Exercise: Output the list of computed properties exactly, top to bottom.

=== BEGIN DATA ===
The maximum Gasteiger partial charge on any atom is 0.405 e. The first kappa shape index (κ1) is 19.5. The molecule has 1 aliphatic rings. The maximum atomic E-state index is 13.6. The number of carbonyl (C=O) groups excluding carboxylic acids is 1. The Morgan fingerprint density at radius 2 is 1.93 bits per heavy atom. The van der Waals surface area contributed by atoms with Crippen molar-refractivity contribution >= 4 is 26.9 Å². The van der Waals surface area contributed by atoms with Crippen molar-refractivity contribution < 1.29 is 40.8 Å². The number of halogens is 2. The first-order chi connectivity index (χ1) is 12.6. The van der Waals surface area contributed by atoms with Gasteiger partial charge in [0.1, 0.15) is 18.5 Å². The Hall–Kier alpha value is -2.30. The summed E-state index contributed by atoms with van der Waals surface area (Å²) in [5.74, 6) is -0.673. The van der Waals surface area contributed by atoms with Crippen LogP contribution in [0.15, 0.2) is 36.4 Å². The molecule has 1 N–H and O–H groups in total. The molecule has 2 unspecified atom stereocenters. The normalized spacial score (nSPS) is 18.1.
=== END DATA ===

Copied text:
The maximum Gasteiger partial charge on any atom is 0.405 e. The first kappa shape index (κ1) is 19.5. The molecule has 1 aliphatic rings. The maximum atomic E-state index is 13.6. The number of carbonyl (C=O) groups excluding carboxylic acids is 1. The Morgan fingerprint density at radius 2 is 1.93 bits per heavy atom. The van der Waals surface area contributed by atoms with Crippen molar-refractivity contribution >= 4 is 26.9 Å². The van der Waals surface area contributed by atoms with Crippen molar-refractivity contribution < 1.29 is 40.8 Å². The number of halogens is 2. The first-order chi connectivity index (χ1) is 12.6. The van der Waals surface area contributed by atoms with Gasteiger partial charge in [0.1, 0.15) is 18.5 Å². The Hall–Kier alpha value is -2.30. The summed E-state index contributed by atoms with van der Waals surface area (Å²) in [5.74, 6) is -0.673. The van der Waals surface area contributed by atoms with Crippen LogP contribution in [0.15, 0.2) is 36.4 Å². The molecule has 1 N–H and O–H groups in total. The molecule has 2 unspecified atom stereocenters. The normalized spacial score (nSPS) is 18.1.